“We are working in a reality where finding an approach is extremely difficult. It is not clear whether it’s appropriate to use quantitative or qualitative methods, or maybe even a mix,” explained Tatsiana Chulitskaya, a lecturer of political science at EHU, in outlining the problems facing the field of Belarusian studies.
The roundtable, organized as part of the yearlong Colloquium Vilnense, took place at EHU on May 26. Its aim was to create a forum for discussing new themes and approaches necessary to revitalize Belarusian studies at EHU.
Questions regarding methodology and objects of study were central, as western models are not always applicable for the Belarusian reality that requires developing a special approach.
One of the suggestions that emerged during the roundtable regarded the necessity of interdisciplinary Belarusian studies. Lecturer and EHU Center for Gender Studies board member Olga Sasunkevich proposed “the creation of an interdisciplinary, university-wide class in Belarusian studies that would not be reduced to simply Belarusian history.” Organizing an interdisciplinary group that would include representatives of different departments discussing one problem or using diverse theories for describing a problem from different perspectives would help implement this approach.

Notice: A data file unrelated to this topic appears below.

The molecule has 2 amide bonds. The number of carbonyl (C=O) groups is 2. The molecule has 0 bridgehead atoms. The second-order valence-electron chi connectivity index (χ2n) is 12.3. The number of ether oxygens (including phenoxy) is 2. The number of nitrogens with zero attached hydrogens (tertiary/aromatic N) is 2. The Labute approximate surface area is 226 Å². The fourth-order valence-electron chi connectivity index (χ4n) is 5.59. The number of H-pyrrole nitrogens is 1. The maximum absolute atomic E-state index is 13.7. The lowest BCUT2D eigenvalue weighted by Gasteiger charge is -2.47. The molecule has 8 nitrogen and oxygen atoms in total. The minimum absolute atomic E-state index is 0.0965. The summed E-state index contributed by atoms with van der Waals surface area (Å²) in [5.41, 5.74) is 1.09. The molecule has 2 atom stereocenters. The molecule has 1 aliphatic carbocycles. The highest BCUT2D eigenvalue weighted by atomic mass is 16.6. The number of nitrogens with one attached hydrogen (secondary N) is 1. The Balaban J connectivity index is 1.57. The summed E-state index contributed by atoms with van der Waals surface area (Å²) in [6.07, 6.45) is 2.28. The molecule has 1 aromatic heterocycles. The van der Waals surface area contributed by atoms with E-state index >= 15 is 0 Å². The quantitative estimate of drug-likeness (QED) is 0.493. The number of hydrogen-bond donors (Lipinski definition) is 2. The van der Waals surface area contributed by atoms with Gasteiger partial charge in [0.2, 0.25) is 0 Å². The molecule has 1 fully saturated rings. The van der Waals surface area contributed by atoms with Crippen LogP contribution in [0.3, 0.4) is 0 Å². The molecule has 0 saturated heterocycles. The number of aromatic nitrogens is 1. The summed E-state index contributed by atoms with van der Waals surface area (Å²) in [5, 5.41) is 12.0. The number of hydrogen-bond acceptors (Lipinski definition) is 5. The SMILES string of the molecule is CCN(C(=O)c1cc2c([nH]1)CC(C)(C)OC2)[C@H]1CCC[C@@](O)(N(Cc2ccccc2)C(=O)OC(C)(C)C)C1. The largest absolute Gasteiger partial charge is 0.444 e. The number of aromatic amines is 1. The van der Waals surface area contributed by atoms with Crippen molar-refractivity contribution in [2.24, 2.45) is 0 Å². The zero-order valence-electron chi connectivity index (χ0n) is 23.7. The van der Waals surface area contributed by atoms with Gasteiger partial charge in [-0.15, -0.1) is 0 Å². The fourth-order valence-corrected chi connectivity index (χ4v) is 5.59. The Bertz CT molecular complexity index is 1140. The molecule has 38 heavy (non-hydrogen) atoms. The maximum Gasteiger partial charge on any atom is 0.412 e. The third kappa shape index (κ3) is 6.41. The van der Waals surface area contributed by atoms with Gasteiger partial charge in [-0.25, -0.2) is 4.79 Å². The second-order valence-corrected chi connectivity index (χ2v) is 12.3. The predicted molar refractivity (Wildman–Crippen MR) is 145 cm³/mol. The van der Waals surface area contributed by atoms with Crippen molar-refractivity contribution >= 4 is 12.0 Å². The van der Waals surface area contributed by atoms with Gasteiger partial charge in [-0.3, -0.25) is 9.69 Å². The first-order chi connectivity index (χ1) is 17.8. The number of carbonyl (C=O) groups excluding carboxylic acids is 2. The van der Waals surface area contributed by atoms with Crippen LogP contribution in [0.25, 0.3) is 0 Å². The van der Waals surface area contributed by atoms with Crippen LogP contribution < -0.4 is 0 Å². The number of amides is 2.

During the discussion, participants also brought up the anomalousness of the Belarusian situation. On the one hand, Belarusian studies should develop in the framework of a regional context, because the Belarusian experience is quite similar to the experience of neighbor countries. On the other hand, participants gestured toward the uniqueness and peculiarity of the processes that take place in Belarus. These peculiarities should be taken into consideration as well.
The colloquium “Contextualizing Belarus” was held at EHU as part of the yearlong Colloquium Vilnense. It was organized jointly by Felix Ackermann and Olga Sasunkevich in cooperation with EHU departments and research centers as well as the Vilnius University Faculty of History.
Photo Credit: Viktoryia Zuyonak